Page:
As a further explanation, I'm usually not more than 30 miles from home, but its on seldom traveled roads, through nearly uninhabited areas, the folks that are out there are hermits, plinkers, cowboys, and even some that are unreliable, and the number of roads, trails, arroyos, box canyons, and hills that I could be on would be a major handicap to anyone finding me quickly if I was unable to move or badly injured. But stuff happens. Tom
 

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I use a Spot that is paired with a Delorme PN-60w GPS. (You can get more details at the Delorme internet site.) This allows true custom messages as well as other options. But it is still one-way communication. So, if you want two way communication, consider the Delorme GPS paired with their InReach device. I have stayed with the Spot so far because of the cost of a new device, but two way communication raises safety and peace of mind to a new level.
 

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I hit the ok button once a hour. I have the unit mounted on my bars. I change the custom message frequently but usually have it set to

" I'm having some mechanical problems but I am attempting to fix" Plus I give my wife a good idea where I'm headed..



M
 

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Hey gang!



I've been using mine for almost 3 years now!



I keep it pretty simple.



I have the SOS button of course, then the help button is roadside assistance.



I have the tracking option so a cookie is dropped every 15 minutes.



I've programmed the other two messages to read:



All is well - Stopping for awhile



All is well - Stopping for the night



That's for over-nighters - For day trips I set it up like this:



All is well - Stopping for awhile



All is well - Heading home



I ask my family to keep an eye on it and if they don't see me move for more than 30-45 minutes, or if the tracking stops with no message sent, to call me every 5 minutes for 30 minutes. No answer or callback and they start to escalate.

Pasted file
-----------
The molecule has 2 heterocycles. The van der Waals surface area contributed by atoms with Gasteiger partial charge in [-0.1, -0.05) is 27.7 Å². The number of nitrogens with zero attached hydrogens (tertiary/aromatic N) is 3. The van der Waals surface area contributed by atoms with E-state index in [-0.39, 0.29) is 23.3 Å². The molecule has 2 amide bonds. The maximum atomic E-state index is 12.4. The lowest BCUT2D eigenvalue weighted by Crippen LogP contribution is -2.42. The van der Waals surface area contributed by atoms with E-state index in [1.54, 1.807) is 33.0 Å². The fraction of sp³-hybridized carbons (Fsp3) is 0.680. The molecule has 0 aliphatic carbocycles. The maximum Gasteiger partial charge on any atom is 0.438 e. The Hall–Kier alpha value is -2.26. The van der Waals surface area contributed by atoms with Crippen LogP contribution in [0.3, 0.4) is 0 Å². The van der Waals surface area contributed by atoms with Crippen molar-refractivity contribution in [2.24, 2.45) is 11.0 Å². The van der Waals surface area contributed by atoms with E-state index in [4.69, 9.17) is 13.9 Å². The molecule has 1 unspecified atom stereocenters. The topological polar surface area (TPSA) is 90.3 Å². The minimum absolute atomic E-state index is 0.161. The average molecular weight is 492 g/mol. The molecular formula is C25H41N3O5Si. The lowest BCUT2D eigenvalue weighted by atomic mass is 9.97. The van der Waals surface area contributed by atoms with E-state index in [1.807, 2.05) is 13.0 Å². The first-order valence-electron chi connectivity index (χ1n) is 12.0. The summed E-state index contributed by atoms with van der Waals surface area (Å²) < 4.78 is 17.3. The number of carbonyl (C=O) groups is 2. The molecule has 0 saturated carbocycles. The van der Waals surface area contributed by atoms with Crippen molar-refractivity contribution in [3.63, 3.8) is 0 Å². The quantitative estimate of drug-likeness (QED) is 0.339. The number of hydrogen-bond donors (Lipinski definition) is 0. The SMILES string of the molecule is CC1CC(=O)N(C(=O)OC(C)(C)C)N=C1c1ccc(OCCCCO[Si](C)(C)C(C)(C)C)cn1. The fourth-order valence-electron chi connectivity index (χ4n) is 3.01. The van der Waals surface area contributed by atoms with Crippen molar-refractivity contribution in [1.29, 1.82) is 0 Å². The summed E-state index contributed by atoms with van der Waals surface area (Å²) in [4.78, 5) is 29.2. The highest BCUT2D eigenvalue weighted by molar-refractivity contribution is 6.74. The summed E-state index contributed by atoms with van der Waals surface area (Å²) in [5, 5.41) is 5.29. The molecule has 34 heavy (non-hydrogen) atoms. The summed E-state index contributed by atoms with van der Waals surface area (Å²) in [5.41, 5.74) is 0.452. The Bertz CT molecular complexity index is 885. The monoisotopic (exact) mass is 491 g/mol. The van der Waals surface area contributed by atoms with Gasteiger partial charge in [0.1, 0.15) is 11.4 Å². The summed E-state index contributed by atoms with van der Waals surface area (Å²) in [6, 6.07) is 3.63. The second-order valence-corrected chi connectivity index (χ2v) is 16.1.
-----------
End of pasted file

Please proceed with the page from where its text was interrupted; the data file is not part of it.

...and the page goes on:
I make sure to keep my phone snug against my body so will feel it vibrate. So far only one issue, the batteries had died and it took my wife one call to get me.



I love it - A friend of mine just got back from a 5 week trip to Alaska and his wife was thrilled watching him on the trip!
 

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Discussion Starter #10
Thanks everyone, These are the subtle thinks that can be included in the 5 basic messaging options. Am I correct in the following?

1. Tracking goes to the web site and is accessible to anyone you arm with the password and id (and who bothers to look for it).

2. I'm OK; and 3. Here's my custom message (written ahead of time). both go to any and all email addresses and or text message addresses specified.

4. Send help goes to the email addresses and text message phone numbers specified.

5. SOS goes to the monitoring service which ideally contacts the local authorities, search and rescue or sheriff's office (Do I really want to count on anyone responding?) I'd hope that the SOS would also involve contacting emergency contacts specified in you user account.

My concern is having only one person or entity listed for receiving messages 2, 3, and 4 because that person might not be available and you not realize their absence or inability to respond. Thus I'd really like to preplan a backup person who would/could respond even if primary contact was not about.

Has anyone ever pulled the SOS lever? If so, what happened? Just fussing about serious situations. Tom